The youth-written stories in Represent give inspiration and information to teens in foster care while offering staff insight into those teens’ struggles.

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Talk It Out

In the past four years, I’ve had four different therapists. Each time I went to one I was hoping to find someone who cared enough to tell me the things I did wrong and help me go about changing them. But until I found my fourth therapist, I was lost inside my own world.

I went to my first therapist at age 12. At the time, my life was filled with chaos, and I didn’t know who to talk to or how to handle it.

My dad was in jail, my mother and I weren’t talking, and in a little more than a year, several family members had died. All the feelings I had began to build up inside, and I felt like I was drowning in my emotions.

Sometimes I would cry like a baby over all the death in my family. Other times I’d feel angry and confused. I didn’t trust anyone, especially my family, and I thought people were saying negative things about me. I started to disrespect my elders, steal, stay out late, and fail in school.

Things got so bad that I was sent to two different group homes. At the homes I pretended to feel better about myself, but being there made me feel like more of a failure and like I didn’t deserve to live. I really needed someone to talk to. I needed someone to show me that there was still hope for me and to help me realize that everything that was going on wasn’t all my fault.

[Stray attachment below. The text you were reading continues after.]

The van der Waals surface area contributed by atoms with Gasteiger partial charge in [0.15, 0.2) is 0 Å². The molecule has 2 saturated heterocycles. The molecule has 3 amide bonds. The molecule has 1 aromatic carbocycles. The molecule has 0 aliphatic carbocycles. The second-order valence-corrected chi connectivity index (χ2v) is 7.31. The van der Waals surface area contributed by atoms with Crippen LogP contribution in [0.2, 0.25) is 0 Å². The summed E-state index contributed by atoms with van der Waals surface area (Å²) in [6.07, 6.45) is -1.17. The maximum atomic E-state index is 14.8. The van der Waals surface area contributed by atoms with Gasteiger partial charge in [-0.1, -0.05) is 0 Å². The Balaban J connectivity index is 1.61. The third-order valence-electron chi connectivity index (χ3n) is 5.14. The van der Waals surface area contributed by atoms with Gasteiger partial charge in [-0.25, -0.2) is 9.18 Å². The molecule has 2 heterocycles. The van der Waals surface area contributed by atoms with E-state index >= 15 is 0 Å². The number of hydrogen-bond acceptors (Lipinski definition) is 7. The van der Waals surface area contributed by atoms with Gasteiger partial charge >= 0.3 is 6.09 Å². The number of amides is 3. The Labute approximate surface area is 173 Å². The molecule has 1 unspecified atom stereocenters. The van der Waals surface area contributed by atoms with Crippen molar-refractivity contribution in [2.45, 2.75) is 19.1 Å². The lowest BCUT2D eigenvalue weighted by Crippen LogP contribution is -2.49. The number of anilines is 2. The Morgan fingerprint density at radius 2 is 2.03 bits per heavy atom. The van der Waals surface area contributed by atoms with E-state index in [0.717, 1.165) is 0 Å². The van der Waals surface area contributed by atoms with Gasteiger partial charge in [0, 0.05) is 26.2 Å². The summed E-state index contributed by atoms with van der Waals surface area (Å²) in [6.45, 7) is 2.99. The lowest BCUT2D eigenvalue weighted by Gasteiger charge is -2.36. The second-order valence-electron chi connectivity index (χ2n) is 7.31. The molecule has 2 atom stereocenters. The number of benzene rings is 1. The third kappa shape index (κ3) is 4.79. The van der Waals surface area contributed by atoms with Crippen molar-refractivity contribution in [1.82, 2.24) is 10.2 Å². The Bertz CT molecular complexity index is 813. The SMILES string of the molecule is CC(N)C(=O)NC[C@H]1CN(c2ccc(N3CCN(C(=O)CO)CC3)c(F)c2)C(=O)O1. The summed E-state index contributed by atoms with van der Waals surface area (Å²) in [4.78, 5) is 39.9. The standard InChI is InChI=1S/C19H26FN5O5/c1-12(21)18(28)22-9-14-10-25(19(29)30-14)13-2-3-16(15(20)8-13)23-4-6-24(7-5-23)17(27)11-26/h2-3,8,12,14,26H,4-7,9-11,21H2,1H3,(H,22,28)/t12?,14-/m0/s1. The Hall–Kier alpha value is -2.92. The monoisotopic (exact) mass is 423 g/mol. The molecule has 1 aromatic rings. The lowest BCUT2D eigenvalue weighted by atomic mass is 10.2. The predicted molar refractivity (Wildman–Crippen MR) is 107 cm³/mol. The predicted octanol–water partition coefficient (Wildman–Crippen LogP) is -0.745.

I went to one therapist after another. But my therapists didn’t ask how I was really feeling, which was what I wanted. Instead they just skimmed the surface of the problems and offered me useless advice like, “Watch your temper,” or “Try to fit in.”

But my fourth therapist, Dr. Kaputer, was different. She didn’t talk to me like I was a toddler. And she hardly ever talked about herself. She didn’t act like I had to take her advice just because she went to school for it. And if I ever forgot to come for an appointment, she’d call to remind me. That alone made me feel like she really cared. Slowly I began to open up and tell her more about myself.

I remember one time I was hit in the face by another resident of my group home, and it left a mark under my eye. From that day until the mark went away, I was picked on. It was like I was garbage in a dumpster, and the residents were the seagulls—just picking and picking at me until there was practically nothing there.

I pretended that what they said didn’t hurt, but it did. They would say things like “Norm’s a punk,” or “Check out big Norm with the black eye.” Even though it was a joke to them, it wasn’t to me.

At first I didn’t want to talk to Dr. K about the fight. I didn’t care how it started, or the consequences I had to suffer. It was the reactions I got from people that bothered me, and that was what I wanted to talk about.

She asked me how I felt about all the attention I was getting. Of course I said I was angry and didn’t like it. But then she repeated the question, explaining that she wanted to know how I really felt about people making fun of me.

Again I tried to work my way around the question, but I didn’t get far because she asked again. Finally, I told her, “It hurts so bad until I can’t describe it,” which is what she wanted to hear—and what I needed to say. How I really felt. After that session, it became easier for me to express my true feelings.